France has apologized to Bolivia for not allowing President Evo Morales’ private plane to fly over its airspace on July 2.

Suspecting that Edward Snowden, the National Security Agency whistleblower who’s been hiding out in a Moscow airport, was onboard, France, along with Spain and Portugal, blocked Morales’ plane, forcing it to land in Vienna to refuel.

While in Vienna, the plane was searched, revealing that Morales, flying back to Bolivia after attending an energy conference in Russia, wasn’t giving a lift to any fugitives.

Russia quickly condemned the move saying that it was not a "friendly step."

More from GlobalPost: Bolivian president's plane grounded and searched for Snowden

French President Francois Hollande told reporters that permission to fly over was delayed because of “conflicting information” about its passengers, BBC News reported. He claims he granted permission for the plane to fly over France as soon as he knew it was carrying Morales.

"The foreign minister called his Bolivian counterpart to tell him about France's regrets after the incident caused by the late confirmation of permission for President Morales' plane to fly over (French) territory," French Foreign Ministry spokesman Philippe Lalliot said, according to Al Jazeera.

The Bolivian government said it had filed a formal complaint with the United Nations, Reuters reported. "We have no doubt that it was an order from the White House,” Bolivia's ambassador to the United Nations, Sacha Llorenti Soliz, said. “By no means should a diplomatic plane with the president be diverted from its route and forced to land in another country."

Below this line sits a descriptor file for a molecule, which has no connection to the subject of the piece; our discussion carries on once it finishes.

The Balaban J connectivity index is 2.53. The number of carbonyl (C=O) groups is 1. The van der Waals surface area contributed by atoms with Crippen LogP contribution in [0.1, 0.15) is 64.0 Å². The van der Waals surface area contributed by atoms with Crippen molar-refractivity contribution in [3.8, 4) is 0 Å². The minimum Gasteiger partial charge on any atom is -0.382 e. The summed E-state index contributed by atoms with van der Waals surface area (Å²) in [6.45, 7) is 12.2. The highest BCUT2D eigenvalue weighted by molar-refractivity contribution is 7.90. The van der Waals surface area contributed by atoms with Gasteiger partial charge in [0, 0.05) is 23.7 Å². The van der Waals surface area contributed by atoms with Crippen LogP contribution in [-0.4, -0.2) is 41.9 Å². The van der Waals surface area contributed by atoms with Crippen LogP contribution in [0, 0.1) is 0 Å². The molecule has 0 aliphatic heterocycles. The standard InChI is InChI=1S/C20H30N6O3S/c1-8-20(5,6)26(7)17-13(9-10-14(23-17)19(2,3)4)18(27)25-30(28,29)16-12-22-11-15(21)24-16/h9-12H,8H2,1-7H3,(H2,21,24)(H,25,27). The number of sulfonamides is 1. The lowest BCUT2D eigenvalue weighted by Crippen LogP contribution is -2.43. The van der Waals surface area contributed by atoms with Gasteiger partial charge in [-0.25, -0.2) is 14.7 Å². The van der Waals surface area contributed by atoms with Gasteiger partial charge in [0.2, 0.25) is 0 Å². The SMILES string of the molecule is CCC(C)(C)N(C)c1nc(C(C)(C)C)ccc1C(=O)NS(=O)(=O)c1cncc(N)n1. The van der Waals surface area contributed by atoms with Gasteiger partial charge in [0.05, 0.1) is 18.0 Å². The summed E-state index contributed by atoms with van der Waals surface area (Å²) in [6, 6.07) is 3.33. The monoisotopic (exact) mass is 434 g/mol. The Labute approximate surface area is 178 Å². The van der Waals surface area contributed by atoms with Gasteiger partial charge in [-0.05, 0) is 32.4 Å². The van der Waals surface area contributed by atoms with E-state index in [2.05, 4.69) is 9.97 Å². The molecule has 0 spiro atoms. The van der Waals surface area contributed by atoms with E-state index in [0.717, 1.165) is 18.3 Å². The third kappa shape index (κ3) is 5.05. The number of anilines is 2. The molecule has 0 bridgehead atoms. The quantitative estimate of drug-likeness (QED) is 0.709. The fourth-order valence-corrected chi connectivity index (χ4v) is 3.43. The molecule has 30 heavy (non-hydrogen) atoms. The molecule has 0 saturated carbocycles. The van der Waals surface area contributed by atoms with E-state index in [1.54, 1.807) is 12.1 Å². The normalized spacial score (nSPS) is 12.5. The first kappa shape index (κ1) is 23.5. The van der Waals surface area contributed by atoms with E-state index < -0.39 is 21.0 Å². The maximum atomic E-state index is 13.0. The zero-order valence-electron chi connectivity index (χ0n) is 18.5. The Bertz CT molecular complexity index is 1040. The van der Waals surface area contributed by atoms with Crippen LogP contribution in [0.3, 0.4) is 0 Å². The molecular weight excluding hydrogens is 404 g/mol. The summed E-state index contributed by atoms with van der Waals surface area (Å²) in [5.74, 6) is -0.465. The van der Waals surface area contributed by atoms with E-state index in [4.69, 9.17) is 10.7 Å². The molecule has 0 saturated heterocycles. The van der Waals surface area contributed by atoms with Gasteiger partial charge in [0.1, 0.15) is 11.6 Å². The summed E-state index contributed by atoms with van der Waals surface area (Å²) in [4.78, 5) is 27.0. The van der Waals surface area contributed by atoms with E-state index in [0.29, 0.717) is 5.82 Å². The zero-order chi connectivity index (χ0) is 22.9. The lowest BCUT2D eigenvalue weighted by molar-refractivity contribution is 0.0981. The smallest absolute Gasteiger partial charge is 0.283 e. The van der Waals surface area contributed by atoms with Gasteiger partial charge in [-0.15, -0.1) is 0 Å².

Bolivia's Vice-President Alvaro Garcia told BBC News that a group of Latin American leaders would meet in Cochabamba, Bolivia, today to discuss how to respond to the lack of respect shown to the South American leader.

Bolivian officials are calling it a "virtual kidnapping" spurred by the US.

On Thursday, Bolivian Foreign Minister David Choquehuanca called for those involved in diverting the flight to be punished.

"We feel hurt, offended and outraged. This is an aggression against democracy and the peaceful coexistence of nations," Choquehuanca told BBC Mundo.

When Morales finally arrived back in Bolivia on Wednesday evening, members of his Cabinet and cheering crowds greeted him at La Paz’s airport, Reuters reported.

"This was an open provocation toward a continent, not just a president," Morales told the crowd. "North American imperialism uses its people to terrify and intimidate us. I just want to say they will never frighten us because we are a people of dignity and sovereignty."

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